Advertisement

Fiscal Policies and the EU’s Governance: Only Rules and a Lack of Stabilisation Measures

  • Enrico Marelli
  • Marcello Signorelli
Chapter
  • 1.1k Downloads

Abstract

The chapter begins with an illustration of the perceived low default risk in the first decade after the birth of Economic and Monetary Union (EMU), together with an explanation of the rationale behind the rules on public budgets applied to members of monetary unions. It then illustrates the deterioration of public accounts and sovereign debts that has occurred since the recent crises that hit the euro area. The chapter also explains the content of the Stability and Growth Pact (SGP, and its various reforms) and the Fiscal Compact. Critical discussion is conducted of the ‘austerity policies’ adopted in the Eurozone in recent years, emphasising their deep impact on the real economies, especially of the weakest euro area countries, and the ‘self-defeating’ nature of such policies.

Keywords

Default risk Public accounts Stability and Growth Pact (SGP) Fiscal Compact Austerity policies 

References

  1. Auerbach, A. J., & Gorodnichenko, Y. (2012). Measuring the output responses to fiscal policy. American Economic Journal: Economic Policy, 4(2), 1–27Google Scholar
  2. Baldwin, R., & Giavazzi, F. (2015b). Introduction. In R. Baldwin & Giavazzi, F. (Eds.), The Eurozone crisis: a consensus view of the causes and a few possible solutions. VoxEU.org. London: CEPR Press.Google Scholar
  3. Baldwin, R., & Giavazzi, F. (Eds.) (2016). How to fix Europe’s monetary union: views of leading economists. VoxEU eBook. London: CEPR Press.Google Scholar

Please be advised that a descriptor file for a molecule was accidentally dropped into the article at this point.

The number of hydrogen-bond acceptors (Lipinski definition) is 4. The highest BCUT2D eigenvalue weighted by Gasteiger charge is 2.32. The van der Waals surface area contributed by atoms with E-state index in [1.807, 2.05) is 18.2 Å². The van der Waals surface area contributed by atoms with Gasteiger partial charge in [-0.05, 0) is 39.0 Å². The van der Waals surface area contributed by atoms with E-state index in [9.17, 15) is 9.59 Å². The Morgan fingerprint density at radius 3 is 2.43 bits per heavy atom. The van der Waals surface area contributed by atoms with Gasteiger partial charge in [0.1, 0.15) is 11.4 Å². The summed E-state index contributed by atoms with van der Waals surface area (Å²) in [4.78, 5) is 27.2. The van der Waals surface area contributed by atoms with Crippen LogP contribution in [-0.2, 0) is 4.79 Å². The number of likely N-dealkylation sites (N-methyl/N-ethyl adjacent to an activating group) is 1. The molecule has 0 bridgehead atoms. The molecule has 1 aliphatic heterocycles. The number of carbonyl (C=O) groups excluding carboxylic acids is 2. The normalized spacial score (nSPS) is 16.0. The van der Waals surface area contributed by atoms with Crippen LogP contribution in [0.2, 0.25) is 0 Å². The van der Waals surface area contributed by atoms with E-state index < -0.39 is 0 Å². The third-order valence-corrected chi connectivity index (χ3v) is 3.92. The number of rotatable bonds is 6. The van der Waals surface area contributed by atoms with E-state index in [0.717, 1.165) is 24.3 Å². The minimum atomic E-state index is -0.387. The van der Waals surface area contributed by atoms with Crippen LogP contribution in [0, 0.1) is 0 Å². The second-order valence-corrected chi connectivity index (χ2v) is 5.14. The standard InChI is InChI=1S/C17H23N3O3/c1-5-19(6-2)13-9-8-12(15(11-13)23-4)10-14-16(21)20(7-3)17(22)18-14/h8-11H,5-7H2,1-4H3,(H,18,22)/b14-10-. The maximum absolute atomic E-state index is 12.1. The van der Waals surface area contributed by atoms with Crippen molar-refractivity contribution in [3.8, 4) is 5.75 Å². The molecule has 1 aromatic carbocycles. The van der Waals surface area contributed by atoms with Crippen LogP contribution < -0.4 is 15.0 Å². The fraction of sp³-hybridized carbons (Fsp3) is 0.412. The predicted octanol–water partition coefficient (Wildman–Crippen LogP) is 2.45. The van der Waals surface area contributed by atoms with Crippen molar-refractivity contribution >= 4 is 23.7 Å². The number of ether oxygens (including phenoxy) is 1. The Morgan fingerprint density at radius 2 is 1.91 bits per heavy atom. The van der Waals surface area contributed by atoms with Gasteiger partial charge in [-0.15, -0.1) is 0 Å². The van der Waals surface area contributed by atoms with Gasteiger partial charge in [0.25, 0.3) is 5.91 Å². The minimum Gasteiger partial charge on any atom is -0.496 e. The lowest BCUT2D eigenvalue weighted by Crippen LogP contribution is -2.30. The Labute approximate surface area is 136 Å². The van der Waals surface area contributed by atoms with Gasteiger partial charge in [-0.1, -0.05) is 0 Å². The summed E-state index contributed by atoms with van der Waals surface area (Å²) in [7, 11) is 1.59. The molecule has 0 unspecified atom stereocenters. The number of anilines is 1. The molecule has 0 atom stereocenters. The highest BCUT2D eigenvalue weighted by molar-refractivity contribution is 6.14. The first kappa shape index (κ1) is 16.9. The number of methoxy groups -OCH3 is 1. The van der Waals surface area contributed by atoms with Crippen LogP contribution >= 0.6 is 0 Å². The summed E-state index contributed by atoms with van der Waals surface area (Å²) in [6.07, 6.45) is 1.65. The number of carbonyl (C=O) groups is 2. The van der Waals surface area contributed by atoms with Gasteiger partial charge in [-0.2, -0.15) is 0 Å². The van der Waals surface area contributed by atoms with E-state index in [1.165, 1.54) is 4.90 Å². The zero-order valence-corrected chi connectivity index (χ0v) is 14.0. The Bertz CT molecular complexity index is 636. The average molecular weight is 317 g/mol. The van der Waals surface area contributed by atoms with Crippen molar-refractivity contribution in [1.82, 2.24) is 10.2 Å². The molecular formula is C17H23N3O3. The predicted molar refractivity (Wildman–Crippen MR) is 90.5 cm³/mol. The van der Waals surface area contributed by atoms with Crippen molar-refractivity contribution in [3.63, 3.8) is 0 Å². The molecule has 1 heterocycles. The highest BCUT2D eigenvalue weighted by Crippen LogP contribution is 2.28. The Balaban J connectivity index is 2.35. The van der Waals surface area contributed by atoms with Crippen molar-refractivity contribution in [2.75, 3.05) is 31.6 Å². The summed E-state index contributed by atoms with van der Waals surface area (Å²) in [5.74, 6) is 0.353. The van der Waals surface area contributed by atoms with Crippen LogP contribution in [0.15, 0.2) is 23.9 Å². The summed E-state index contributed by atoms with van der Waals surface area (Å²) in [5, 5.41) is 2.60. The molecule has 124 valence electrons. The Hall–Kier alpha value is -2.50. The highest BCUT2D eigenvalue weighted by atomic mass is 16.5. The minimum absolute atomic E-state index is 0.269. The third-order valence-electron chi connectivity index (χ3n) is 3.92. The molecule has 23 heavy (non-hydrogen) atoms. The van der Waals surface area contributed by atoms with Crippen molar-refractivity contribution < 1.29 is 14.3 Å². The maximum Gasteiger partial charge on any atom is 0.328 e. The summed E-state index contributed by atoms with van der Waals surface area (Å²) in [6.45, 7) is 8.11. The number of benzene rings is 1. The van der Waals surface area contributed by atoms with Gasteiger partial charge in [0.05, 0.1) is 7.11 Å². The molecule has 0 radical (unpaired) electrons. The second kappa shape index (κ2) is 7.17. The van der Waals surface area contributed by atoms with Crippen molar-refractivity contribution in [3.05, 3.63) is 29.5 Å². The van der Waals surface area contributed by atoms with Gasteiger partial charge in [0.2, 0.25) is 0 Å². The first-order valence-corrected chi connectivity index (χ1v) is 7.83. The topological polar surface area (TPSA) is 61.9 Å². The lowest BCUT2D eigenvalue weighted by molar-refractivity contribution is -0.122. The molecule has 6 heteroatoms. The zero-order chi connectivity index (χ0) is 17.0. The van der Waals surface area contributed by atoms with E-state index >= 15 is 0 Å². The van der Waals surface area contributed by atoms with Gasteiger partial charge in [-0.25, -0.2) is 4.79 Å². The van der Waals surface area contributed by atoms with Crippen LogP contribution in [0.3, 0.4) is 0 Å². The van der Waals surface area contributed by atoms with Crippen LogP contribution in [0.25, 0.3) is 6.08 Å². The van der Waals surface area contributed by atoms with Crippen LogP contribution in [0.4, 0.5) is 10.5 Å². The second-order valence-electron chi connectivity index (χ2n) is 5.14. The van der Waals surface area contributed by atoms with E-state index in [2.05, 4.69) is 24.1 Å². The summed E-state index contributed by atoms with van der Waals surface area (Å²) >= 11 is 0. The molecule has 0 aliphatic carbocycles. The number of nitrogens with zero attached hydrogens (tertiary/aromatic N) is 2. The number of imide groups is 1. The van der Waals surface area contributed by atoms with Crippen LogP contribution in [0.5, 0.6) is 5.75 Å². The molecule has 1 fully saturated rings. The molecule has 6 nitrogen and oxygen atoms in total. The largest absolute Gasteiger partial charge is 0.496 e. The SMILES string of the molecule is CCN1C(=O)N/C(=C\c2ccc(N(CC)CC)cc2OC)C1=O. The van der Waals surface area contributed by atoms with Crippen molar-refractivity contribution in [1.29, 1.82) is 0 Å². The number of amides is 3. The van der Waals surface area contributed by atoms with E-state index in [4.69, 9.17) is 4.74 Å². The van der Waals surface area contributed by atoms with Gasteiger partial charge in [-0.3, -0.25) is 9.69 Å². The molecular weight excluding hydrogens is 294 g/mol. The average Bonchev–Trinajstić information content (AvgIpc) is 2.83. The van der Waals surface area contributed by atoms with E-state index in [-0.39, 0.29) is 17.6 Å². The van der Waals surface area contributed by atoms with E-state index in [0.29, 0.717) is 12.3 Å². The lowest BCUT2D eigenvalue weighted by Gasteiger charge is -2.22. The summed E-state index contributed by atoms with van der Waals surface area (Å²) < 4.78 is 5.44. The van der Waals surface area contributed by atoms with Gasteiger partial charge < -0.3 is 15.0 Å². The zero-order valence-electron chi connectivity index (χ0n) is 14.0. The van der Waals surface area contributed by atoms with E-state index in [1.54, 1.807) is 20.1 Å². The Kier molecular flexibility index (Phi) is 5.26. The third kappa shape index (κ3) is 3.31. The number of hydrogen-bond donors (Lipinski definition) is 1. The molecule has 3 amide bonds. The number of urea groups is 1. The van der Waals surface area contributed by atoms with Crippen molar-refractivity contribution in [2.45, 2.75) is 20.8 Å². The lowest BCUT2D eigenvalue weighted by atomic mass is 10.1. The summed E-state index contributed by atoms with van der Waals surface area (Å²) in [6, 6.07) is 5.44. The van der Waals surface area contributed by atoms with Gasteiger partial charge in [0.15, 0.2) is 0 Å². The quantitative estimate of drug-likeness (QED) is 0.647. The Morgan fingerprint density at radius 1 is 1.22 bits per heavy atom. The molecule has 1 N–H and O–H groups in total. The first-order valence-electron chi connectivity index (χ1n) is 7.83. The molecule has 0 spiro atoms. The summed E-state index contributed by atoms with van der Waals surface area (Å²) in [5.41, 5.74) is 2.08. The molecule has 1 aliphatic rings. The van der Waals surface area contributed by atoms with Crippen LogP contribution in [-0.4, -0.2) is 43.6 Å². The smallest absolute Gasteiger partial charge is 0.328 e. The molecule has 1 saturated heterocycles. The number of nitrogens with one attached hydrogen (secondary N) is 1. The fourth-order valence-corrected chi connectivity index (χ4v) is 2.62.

4. Blanchard, O., & Leigh, D. (2013). Growth forecast errors and fiscal multipliers. IMF Working Paper 13/1, January.Google Scholar
  5. Blyth, M. (2013). Austerity: the history of a dangerous idea. Oxford: Oxford University Press.Google Scholar
  6. Boyer, R. (2012). The four fallacies of contemporary austerity policies: the lost Keynesian legacy. Cambridge Journal of Economics, 36(1), 283–312.CrossRefGoogle Scholar
  7. Brunila, A., Buti, M., Franco, D. (Eds.) (2001). The stability and growth pactthe architecture of fiscal policy in EMU. Basingstoke: Palgrave.Google Scholar
  8. Buti, M., & Sapir, A. (Eds.) (1998). Economic Policy in EMU. Oxford: Clarendon Press.Google Scholar
  9. Chalk, N., & Hemming, R. (2000). Assessing fiscal sustainability in theory and practice. International Monetary Fund Working Paper, 81.Google Scholar
  10. Christiano, L., Eichenbaum, M., Rebelo, S. (2011). When is the government spending multiplier large?. Journal of Political Economy, 119(1), 78–121.CrossRefGoogle Scholar
  11. EC, European Commission. (2012). Blueprint for a deep and genuine EMU. Brussels.Google Scholar
  12. EC, European Commission. (2016a). Fiscal sustainability report 2015. Brussels.Google Scholar
  13. EC, European Commission. (2016b). European economic forecast. Spring. Brussels.Google Scholar
  14. ECB, European Central Bank. (2006). Monthly bulletin, n. 2.Google Scholar